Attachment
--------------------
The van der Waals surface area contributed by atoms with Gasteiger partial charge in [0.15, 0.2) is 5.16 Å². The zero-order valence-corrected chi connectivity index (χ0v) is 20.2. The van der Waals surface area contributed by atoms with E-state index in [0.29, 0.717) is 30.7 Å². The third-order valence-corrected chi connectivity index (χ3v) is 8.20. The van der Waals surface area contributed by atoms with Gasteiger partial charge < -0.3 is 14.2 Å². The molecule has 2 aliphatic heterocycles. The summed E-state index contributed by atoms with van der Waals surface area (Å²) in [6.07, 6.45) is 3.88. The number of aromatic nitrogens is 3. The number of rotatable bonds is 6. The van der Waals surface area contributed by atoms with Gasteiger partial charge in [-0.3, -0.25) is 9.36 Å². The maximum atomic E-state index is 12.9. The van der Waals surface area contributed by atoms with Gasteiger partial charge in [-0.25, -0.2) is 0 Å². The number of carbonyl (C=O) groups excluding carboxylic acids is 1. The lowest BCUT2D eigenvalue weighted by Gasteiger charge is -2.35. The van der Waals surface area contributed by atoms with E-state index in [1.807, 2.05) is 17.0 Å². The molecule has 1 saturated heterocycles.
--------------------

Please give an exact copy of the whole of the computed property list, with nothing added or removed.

The van der Waals surface area contributed by atoms with Gasteiger partial charge in [0.15, 0.2) is 5.16 Å². The zero-order valence-corrected chi connectivity index (χ0v) is 20.2. The van der Waals surface area contributed by atoms with E-state index in [0.29, 0.717) is 30.7 Å². The third-order valence-corrected chi connectivity index (χ3v) is 8.20. The van der Waals surface area contributed by atoms with Gasteiger partial charge < -0.3 is 14.2 Å². The molecule has 2 aliphatic heterocycles. The summed E-state index contributed by atoms with van der Waals surface area (Å²) in [6.07, 6.45) is 3.88. The number of aromatic nitrogens is 3. The number of rotatable bonds is 6. The van der Waals surface area contributed by atoms with Gasteiger partial charge in [-0.3, -0.25) is 9.36 Å². The maximum atomic E-state index is 12.9. The van der Waals surface area contributed by atoms with Gasteiger partial charge in [-0.25, -0.2) is 0 Å². The number of carbonyl (C=O) groups excluding carboxylic acids is 1. The lowest BCUT2D eigenvalue weighted by Gasteiger charge is -2.35. The van der Waals surface area contributed by atoms with E-state index in [1.807, 2.05) is 17.0 Å². The molecule has 1 saturated heterocycles.